Benefits of Oat Milk

Moooove over cow and goat’s milk, oat milk is the latest lactose-free, protein enriched, low in fat, flavorful choice for the vegan and lactose intolerant lifestyle.

Oat milk is a dairy-free milk alternative that is made from oats. It has a ratio of 1 cup of oats to ¾ cup of water.  The mixture is then strained to create a liquid.

According to, oat milk is a healthy alternative to whole milk and skim milk.  It is rich in vitamin D, iron, calcium, potassium and fiber.  One cup of store bought oat milk may have up to 120 calories, 5 grams of fat, 3 grams of protein, 14 grams of carbohydrate and 2 grams of fiber.

Comparatively, cow’s milk contains 3.5% fat, 146 calories, 11 grams of carbohydrate, 8 grams of protein and 8 grams of fat and skim mild has 83 calories, 122 grams of carbohydrate, 0.2 grams of fat and 8 grams of protein. Even though the numbers for skim milk seem better than oat milk, skim milk still contains lactose.

Consumers are turning to oat milk because it can be a healthier choice for those who are allergic to the lactose in milk, as well as nuts and gluten. Oat milk can be purchased or homemade.  Some opt for the homemade version so there is less risk of cross contamination with wheat, rye, barley and nuts at the manufacturing plant.  This is of great importance for those with allergies or celiac disease.

Oat milk tastes good, comes in flavors and can be used for coffee, cereal or in any way you would use cow’s milk or a milk alternative.

All content of this newsletter is intended for general information purposes only and is not intended or implied to be a substitute for professional medical advice, diagnosis or treatment. Please consult a medical professional before adopting any of the suggestions on this page. You must never disregard professional medical advice or delay seeking medical treatment based upon any content of this newsletter. PROMPTLY CONSULT YOUR PHYSICIAN OR CALL 911 IF YOU BELIEVE YOU HAVE A MEDICAL EMERGENCY.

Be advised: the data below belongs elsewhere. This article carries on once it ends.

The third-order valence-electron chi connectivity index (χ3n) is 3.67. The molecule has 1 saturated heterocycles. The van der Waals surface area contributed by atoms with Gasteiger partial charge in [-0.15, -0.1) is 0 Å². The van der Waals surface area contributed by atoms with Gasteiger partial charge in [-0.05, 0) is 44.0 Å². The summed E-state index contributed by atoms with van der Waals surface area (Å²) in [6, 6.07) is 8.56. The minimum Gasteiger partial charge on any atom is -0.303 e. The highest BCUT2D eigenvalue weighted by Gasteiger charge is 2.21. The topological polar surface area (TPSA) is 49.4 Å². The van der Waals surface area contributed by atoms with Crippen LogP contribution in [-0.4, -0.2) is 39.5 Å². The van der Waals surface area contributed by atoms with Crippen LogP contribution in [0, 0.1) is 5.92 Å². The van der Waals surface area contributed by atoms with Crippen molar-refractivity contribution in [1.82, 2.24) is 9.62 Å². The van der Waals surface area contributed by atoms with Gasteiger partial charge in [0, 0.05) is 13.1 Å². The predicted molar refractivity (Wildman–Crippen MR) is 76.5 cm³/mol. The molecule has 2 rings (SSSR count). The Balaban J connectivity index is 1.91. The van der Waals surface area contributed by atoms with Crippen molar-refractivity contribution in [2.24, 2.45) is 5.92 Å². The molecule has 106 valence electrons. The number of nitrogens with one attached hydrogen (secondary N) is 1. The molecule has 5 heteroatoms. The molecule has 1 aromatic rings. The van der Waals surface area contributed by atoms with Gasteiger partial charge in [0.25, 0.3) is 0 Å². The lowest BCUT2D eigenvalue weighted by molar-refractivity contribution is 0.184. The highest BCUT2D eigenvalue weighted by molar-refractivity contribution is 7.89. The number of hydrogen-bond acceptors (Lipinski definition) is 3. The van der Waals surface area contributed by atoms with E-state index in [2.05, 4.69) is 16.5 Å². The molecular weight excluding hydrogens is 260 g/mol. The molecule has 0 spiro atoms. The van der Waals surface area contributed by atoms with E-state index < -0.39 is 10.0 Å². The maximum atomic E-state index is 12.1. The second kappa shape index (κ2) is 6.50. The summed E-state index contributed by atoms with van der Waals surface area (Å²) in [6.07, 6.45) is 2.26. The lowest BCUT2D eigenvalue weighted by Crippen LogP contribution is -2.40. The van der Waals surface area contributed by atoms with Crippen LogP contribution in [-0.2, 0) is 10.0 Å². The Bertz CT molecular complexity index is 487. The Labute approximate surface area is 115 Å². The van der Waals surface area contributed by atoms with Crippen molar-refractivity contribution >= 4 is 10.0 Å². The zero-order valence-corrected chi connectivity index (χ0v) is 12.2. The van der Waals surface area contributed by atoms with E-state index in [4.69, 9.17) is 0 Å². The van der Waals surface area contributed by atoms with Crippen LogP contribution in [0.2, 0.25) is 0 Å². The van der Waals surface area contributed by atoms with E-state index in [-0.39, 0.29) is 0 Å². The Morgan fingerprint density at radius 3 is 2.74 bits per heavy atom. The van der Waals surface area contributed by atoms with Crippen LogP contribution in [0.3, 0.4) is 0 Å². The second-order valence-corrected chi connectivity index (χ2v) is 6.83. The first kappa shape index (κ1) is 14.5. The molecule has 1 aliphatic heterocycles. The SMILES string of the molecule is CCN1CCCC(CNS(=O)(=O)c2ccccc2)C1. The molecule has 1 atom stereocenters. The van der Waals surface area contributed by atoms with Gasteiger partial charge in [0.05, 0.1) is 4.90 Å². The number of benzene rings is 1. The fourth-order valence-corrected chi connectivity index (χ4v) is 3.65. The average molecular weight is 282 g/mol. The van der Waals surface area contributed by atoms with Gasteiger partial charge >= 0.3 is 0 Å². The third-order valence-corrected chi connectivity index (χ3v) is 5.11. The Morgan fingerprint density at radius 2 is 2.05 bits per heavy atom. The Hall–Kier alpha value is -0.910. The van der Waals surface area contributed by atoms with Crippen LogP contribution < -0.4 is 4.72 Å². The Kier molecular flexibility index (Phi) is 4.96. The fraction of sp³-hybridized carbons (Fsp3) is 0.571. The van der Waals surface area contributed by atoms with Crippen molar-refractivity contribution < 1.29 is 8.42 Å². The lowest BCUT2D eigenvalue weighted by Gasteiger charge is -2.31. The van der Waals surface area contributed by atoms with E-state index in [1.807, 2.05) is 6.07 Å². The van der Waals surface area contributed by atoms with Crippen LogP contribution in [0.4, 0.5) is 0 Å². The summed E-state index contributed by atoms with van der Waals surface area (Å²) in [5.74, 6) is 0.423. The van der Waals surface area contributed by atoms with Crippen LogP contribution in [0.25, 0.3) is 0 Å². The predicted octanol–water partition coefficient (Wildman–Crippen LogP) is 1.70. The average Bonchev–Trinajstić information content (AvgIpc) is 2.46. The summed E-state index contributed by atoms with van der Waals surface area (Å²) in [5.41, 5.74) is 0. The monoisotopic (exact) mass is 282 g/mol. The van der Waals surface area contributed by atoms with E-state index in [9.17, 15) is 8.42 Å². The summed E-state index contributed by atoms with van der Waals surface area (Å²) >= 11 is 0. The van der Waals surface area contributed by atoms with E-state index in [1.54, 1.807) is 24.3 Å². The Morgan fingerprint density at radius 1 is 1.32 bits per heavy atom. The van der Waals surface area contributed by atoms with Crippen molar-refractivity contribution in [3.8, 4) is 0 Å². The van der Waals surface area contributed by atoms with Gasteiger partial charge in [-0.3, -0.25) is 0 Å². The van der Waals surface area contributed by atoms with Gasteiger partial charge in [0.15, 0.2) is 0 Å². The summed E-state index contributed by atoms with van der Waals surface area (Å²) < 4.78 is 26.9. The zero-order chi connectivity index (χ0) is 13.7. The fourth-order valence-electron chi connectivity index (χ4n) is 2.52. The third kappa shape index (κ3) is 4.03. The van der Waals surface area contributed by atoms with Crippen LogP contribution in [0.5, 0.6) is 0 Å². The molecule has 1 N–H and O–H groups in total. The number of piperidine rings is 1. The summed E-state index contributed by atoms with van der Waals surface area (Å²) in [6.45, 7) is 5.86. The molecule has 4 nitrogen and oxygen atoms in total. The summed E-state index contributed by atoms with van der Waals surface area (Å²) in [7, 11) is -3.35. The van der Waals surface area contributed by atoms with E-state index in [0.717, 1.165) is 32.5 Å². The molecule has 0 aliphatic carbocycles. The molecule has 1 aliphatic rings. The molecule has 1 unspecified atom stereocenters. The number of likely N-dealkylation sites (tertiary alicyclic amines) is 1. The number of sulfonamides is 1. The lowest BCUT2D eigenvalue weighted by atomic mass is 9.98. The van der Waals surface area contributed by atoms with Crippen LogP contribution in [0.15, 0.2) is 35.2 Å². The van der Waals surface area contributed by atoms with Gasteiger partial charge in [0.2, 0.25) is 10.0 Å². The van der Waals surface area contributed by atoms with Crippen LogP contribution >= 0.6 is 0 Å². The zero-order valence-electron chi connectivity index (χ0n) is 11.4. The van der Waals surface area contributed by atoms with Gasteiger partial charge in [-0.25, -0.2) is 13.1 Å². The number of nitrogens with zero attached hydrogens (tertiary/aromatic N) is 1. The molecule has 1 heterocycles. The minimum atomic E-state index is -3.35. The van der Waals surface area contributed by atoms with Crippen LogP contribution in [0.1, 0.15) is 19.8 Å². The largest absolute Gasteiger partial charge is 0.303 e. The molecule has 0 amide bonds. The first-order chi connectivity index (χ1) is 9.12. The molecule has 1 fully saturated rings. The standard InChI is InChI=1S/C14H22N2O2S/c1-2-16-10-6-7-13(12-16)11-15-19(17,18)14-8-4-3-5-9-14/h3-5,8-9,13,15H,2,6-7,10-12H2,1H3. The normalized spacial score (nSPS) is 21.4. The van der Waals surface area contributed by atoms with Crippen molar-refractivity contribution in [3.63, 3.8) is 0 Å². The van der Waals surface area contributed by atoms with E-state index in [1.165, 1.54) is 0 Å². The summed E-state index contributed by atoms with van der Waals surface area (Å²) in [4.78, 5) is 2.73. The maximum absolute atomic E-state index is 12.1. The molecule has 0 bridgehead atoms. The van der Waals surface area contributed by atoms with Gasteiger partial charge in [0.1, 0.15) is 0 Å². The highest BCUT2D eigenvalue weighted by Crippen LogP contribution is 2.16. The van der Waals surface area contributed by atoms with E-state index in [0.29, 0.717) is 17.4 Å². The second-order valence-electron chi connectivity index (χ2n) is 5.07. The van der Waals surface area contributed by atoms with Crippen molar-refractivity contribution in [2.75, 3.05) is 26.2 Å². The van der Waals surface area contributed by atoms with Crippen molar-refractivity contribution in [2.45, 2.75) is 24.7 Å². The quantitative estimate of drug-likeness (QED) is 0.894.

Are You REALLY Allergic to Antibiotics?

If taken correctly and not used to inappropriately combat viruses, antibiotics can  be extremely effective in preventing the spread of infection.  While there is a great deal of information circulating about the misuse or overuse of antibiotics, there is relatively very little shared about the underuse of antibiotics due to suspected allergies.

Many Americans are under the impression that they are allergic to antibiotics, but according to a recent New York Times article, it is estimated that up to 90 percent of antibiotic allergy claims are not legitimate. So why do so many people believe they are allergic when they are not? Most often it is not the individual’s fault; they were either falsely told by their parents that they were allergic to antibiotics when they were a child or they do not understand what constitutes an allergic reaction.

In reality, many individuals experience some type of reaction after taking antibiotics, such as an upset stomach, headache or diarrhea. These bodily responses are considered side effects, and should not be classified as an allergic reaction. A true allergic reaction is when your body treats the medication entering your system as an invader and releases chemicals called histamines to attack it.

Symptoms of a mild allergic reaction can include the development of a rash, swelling of the face, or some difficulty breathing. For most mild reactions, medications such as antihistamines or corticosteroids can be taken to treat symptoms.

In rare case however, some experience a more severe allergic reaction, known as anaphylaxis. Symptoms of an anaphylactic allergic reaction include:

  • Difficult or noisy breathing
  • Swelling of the tongue
  • Swelling or tightness in the throat
  • Wheezing or coughing
  • Dizziness or fainting
  • Pale complexion

Signs of an anaphylactic allergic reaction usually present within an hour of taking an antibiotic. If this type of reaction occurs, medical attention is necessary and 911 should be called immediately.  Treatment for a severe allergic reaction often requires an epinephrine injection to alleviate the symptoms.

While many antibiotic allergy claims are false, there are some people who are truly allergic. For those who truly are allergic, the antibiotic that they are most frequently allergic to is penicillin, or other antibiotics that are closely associated with it. Those who suspect that they are allergic to penicillin can confirm it with a simple skin test.

With the rise of so many “super-bugs,” proper treatment of infections using the correct course of antibiotics has never been more important.  Limiting the number of medications you can receive because you think you are allergic can prove to be very dangerous or even fatal.